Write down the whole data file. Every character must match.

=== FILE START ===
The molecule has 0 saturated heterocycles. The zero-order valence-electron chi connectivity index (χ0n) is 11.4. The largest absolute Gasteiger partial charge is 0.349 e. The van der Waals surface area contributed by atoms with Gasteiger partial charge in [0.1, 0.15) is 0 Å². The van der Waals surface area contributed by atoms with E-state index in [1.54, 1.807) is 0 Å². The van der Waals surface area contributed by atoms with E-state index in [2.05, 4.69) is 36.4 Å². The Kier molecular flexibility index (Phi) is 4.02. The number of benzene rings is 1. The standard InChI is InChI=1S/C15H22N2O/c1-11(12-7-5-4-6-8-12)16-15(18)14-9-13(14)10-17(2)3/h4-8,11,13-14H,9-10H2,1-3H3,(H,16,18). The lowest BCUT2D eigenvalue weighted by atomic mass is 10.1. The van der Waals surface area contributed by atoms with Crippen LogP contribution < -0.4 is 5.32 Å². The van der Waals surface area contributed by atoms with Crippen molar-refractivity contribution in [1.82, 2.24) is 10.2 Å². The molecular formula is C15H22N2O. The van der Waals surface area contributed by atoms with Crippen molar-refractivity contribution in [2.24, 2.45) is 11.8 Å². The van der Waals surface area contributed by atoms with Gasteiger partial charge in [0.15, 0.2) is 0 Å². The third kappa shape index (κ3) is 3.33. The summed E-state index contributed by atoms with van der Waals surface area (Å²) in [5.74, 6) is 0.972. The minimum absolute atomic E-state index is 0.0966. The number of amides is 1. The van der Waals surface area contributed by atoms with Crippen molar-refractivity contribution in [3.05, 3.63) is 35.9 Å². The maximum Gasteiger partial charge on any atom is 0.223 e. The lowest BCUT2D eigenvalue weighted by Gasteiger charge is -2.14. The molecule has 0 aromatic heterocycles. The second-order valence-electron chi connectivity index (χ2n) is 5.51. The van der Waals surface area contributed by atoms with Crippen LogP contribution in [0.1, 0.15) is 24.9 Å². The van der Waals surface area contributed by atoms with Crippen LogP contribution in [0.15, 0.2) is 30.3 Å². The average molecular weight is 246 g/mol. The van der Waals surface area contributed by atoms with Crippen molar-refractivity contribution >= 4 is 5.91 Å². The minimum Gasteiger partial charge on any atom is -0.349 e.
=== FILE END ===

The molecule has 0 saturated heterocycles. The zero-order valence-electron chi connectivity index (χ0n) is 11.4. The largest absolute Gasteiger partial charge is 0.349 e. The van der Waals surface area contributed by atoms with Gasteiger partial charge in [0.1, 0.15) is 0 Å². The van der Waals surface area contributed by atoms with E-state index in [1.54, 1.807) is 0 Å². The van der Waals surface area contributed by atoms with E-state index in [2.05, 4.69) is 36.4 Å². The Kier molecular flexibility index (Phi) is 4.02. The number of benzene rings is 1. The standard InChI is InChI=1S/C15H22N2O/c1-11(12-7-5-4-6-8-12)16-15(18)14-9-13(14)10-17(2)3/h4-8,11,13-14H,9-10H2,1-3H3,(H,16,18). The lowest BCUT2D eigenvalue weighted by atomic mass is 10.1. The van der Waals surface area contributed by atoms with Crippen LogP contribution < -0.4 is 5.32 Å². The van der Waals surface area contributed by atoms with Crippen molar-refractivity contribution in [1.82, 2.24) is 10.2 Å². The molecular formula is C15H22N2O. The van der Waals surface area contributed by atoms with Crippen molar-refractivity contribution in [2.24, 2.45) is 11.8 Å². The van der Waals surface area contributed by atoms with Gasteiger partial charge in [0.15, 0.2) is 0 Å². The third kappa shape index (κ3) is 3.33. The summed E-state index contributed by atoms with van der Waals surface area (Å²) in [5.74, 6) is 0.972. The minimum absolute atomic E-state index is 0.0966. The number of amides is 1. The van der Waals surface area contributed by atoms with Crippen molar-refractivity contribution in [3.05, 3.63) is 35.9 Å². The maximum Gasteiger partial charge on any atom is 0.223 e. The lowest BCUT2D eigenvalue weighted by Gasteiger charge is -2.14. The molecule has 0 aromatic heterocycles. The second-order valence-electron chi connectivity index (χ2n) is 5.51. The van der Waals surface area contributed by atoms with Crippen LogP contribution in [0.1, 0.15) is 24.9 Å². The van der Waals surface area contributed by atoms with Crippen LogP contribution in [0.15, 0.2) is 30.3 Å². The average molecular weight is 246 g/mol. The van der Waals surface area contributed by atoms with Crippen molar-refractivity contribution >= 4 is 5.91 Å². The minimum Gasteiger partial charge on any atom is -0.349 e.